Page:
Yesterday, I posted about getting some creative time in with my friend, Erin. Though it was by far, our longest creative time together, it is not the only one on this trip.
On Friday, we were still trying to recover from our Christmas Day adventures (the wind picked up our canopy in the backyard and sent it flying though the kitchen window when I was washing dishes.) After additional clean up and repairs, we rescheduled a gathering of #TheFourFamilies to Saturday and settled in for a quiet evening around our new gas fire pit. Mike and Erin, who are staying down the street, walked over with their oldest to join us for some back porch relaxation.
Earlier on Friday, the hubby and I went to Lowe's with Lil Monkey to pick up the gas grill and I got some plain white tiles so I could "trouble-shoot" the Sharpie Alcohol Art project I will be doing with my son's Pre-K class next month. Sharpies and 4/5 year-olds is definitely something that can get scary fast so I wanted to have some idea of the project beforehand.
So when Erin came over, I enticed her to help me with the project. That's what good friends do, get you out of your comfort zone.
The premise seems pretty easy. Take multiple Sharpie markers and color white tiles with various designs then "drop" alcohol on it and watch them kind of melt together like a watercolor. Sounds simple ...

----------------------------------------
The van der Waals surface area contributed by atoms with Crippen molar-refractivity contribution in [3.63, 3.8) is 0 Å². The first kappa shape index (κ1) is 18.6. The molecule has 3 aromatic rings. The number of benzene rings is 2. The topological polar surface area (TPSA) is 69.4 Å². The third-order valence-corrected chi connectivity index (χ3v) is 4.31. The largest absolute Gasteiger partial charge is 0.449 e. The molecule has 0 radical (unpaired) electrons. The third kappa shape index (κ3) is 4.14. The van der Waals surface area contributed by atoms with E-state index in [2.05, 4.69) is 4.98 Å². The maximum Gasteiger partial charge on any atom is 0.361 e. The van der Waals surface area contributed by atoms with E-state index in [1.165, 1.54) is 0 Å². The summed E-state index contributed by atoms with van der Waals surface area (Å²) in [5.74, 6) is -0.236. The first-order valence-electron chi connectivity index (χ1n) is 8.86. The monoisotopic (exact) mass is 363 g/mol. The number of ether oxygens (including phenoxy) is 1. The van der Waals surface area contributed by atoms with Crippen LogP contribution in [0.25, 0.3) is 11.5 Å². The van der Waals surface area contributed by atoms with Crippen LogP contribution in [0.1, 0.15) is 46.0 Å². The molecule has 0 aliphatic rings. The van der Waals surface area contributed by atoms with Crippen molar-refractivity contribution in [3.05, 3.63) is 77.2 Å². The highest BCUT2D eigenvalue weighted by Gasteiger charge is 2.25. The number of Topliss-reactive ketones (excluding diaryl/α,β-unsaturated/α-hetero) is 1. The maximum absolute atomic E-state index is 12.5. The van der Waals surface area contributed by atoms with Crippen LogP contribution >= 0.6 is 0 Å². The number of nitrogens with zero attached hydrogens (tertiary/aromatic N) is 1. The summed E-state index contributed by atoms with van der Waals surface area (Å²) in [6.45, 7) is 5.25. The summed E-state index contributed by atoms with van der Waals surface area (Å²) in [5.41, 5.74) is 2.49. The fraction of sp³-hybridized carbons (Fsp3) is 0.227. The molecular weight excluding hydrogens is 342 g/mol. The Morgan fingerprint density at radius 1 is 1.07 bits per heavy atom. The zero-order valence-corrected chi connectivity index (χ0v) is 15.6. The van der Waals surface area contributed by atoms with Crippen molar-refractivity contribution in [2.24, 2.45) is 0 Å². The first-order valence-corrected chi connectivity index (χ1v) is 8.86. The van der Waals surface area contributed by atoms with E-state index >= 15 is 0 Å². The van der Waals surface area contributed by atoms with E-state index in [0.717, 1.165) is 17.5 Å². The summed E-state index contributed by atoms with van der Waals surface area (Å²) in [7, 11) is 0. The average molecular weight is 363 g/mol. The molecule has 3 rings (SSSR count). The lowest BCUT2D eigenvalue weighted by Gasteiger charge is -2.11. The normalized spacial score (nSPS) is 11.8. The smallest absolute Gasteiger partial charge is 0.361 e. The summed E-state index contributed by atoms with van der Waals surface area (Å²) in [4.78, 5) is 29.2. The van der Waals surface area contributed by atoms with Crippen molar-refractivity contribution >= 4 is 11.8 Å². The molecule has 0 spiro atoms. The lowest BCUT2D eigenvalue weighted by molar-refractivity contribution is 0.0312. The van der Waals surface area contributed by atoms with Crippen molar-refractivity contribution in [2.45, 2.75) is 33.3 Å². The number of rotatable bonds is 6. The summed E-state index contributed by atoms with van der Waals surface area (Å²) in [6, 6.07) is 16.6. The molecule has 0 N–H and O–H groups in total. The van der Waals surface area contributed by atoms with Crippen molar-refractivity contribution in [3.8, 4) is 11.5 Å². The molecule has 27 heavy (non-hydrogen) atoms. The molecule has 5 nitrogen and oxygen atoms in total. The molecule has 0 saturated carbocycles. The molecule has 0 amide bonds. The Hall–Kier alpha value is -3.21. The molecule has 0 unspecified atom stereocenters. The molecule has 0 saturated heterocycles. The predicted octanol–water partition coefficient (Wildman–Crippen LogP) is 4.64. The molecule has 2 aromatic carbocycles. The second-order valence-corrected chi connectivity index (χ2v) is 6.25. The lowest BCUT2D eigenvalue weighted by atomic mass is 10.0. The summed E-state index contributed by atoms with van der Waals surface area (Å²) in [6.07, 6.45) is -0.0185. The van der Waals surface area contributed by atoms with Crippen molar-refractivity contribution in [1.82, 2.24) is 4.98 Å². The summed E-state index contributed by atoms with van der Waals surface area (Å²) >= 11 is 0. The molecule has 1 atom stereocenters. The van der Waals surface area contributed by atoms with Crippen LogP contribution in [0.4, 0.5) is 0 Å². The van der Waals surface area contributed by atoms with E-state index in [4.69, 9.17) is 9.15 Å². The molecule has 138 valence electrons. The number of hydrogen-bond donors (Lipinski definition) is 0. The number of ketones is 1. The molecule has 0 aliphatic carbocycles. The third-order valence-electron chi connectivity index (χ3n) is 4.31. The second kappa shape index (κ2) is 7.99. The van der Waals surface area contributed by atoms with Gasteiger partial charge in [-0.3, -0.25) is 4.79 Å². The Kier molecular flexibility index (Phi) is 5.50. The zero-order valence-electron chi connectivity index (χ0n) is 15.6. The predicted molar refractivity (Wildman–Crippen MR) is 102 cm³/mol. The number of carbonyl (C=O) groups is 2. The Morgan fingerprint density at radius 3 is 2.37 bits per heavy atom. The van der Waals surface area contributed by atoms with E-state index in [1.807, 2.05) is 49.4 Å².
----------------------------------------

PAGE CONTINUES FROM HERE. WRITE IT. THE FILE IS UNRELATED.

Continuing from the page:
We had 4 color Sharpies ... black, red, blue and yellow. I thought the yellow wouldn't work, but we were surprised. After a couple of tries we discovered there were a few things that were not on the various instructions we'd found on Pinterest:
1. They don't really "melt" together without a little "dabbing" assistance.
2. The red in particular was difficult because it tended to "float" and eventually just disappear.
3. Black was too strong and muddled everything into a black soupy mess.
The part we loved the most? You could rinse the times and remove the Sharpie and alcohol and start over, though we did have to wipe the ones with red with a little alcohol to get it all off. Not a big deal, and definitely a lifesaver since I'd only gotten 4 tiles.
We each rinsed and redid our tiles 2 or 3 times, but eventually we got the hang of it. This is a photo of her tiles (top) and mine (bottom) when we left them to dry.
As you can see the red starts to fade away, but overall we were pretty happy. Unfortunately, it has rained to 48+ hours since then, so while they are dry, I have not been able to seal them with a Polyurethane sealer. From all I have read, it is best to use a spray versus a brush method so it doesn't distort the tiles. Hopefully, today the backyard will dry a little and I can spray them and post notes about the finishing step. I'll post another look at them as well, so you can see how they changed as they dried.